ResearchBlogging.orgTHERE IS A new article published online at PNAS reporting the results of a 36-year experiment on the Italian wall lizard Podarcis sicula. A population of lizards was already living on a small islet called Pod Kopiste, and the authors moved five females and five males to the nearby islet Pod Mrcaru. This was originally an experiment in “competitive exclusion”, as the islet was already inhabited by the Dalmatian wall lizard, Podarcis melisellensis, which was apparently outcompeted and is now extinct on that islet.

Upon examination of the descendants of the transplanted lizards 36 years (about 30 generations) later, the authors report changes in head size and shape that increased the lizard’s bite force. This was apparently an adaptation to a diet based heavily upon plants instead of upon arthropods, since cutting leaves and woody stems requires more force than needed to crush arthropods. But the changes in the skull fade to insignificance when compared to the strangest adaptation discovered, the evolution of cecal valves in the intestine to slow food passage and allow for fermentation to break down otherwise indigestible cellulose. Similar valves are seen in other herbivorous lizards, but are not present in the parent population on Pod Kopiste. These lizards seem to have evolved a key anatomical innovation in under 30 generations.

The switch to a vegetarian diet provided more plentiful food to the lizards, resulting in a higher population density, and seems to have resulted in behavioral changes, as the researchers say the lizards no longer defend territories. The lizards are also now larger, shorter-legged, and slower than their parent population.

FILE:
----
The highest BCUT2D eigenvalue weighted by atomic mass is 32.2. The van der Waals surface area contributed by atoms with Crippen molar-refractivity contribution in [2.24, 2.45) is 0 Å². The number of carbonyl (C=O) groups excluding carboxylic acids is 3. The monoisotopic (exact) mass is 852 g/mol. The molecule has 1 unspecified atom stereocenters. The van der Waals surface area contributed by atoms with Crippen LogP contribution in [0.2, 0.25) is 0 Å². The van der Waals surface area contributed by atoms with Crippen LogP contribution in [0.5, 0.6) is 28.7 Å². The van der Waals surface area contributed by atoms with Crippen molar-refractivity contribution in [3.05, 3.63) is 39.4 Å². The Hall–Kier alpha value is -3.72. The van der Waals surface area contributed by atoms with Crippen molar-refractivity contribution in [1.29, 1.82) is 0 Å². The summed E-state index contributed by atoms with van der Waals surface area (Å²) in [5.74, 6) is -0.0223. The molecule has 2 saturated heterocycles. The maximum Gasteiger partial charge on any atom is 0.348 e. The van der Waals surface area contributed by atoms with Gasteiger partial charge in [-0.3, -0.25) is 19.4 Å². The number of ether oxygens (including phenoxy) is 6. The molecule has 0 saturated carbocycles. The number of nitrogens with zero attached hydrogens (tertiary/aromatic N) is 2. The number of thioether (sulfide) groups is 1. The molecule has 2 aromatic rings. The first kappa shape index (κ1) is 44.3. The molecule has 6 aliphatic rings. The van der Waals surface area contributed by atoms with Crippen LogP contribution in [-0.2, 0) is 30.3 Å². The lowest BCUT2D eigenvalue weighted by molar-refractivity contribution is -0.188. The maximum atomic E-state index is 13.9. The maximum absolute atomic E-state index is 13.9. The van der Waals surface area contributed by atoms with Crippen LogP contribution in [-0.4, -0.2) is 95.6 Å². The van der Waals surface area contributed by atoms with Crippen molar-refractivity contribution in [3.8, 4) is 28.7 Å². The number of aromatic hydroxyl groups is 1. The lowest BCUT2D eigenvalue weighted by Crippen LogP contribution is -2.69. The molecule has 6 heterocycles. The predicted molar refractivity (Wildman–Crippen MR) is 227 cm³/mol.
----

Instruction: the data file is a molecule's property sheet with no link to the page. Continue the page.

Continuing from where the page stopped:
In order to confirm these lizards are related to the parent population they carried out mitochondrial DNA testing that shows the lizards on Pod Mrcaru are indistinguishable from those on Pod Kopiste. However, the authors do not mention if this DNA testing was capable of ruling out extraction of the lizards from other local Italian wall lizard populations. I am not sure what other steps the authors took to control the outcome of this experiment, but I wonder if they poked around at any other nearby islets looking for another population of Italian wall lizards with unusual herbivorous traits that might have produced emigrants that colonized Pod Mrcaru.

Other experiments have shown similar rapid changes in phenotype, so most likely the authors are correct that these lizards have been reproductively isolated for only 36 years. This is now the third article published studying this population of lizards since their transplantation, so no doubt we will see further validation in future.

Herrel, A., Huyghe, K., Vanhooydonck, B., Backeljau, T., Breugelmans, K., Grbac, I., Van Damme, R., Irschick, D.J. (2008). Rapid large-scale evolutionary divergence in morphology and performance associated with exploitation of a different dietary resource. Proceedings of the National Academy of Sciences DOI: 10.1073/pnas.0711998105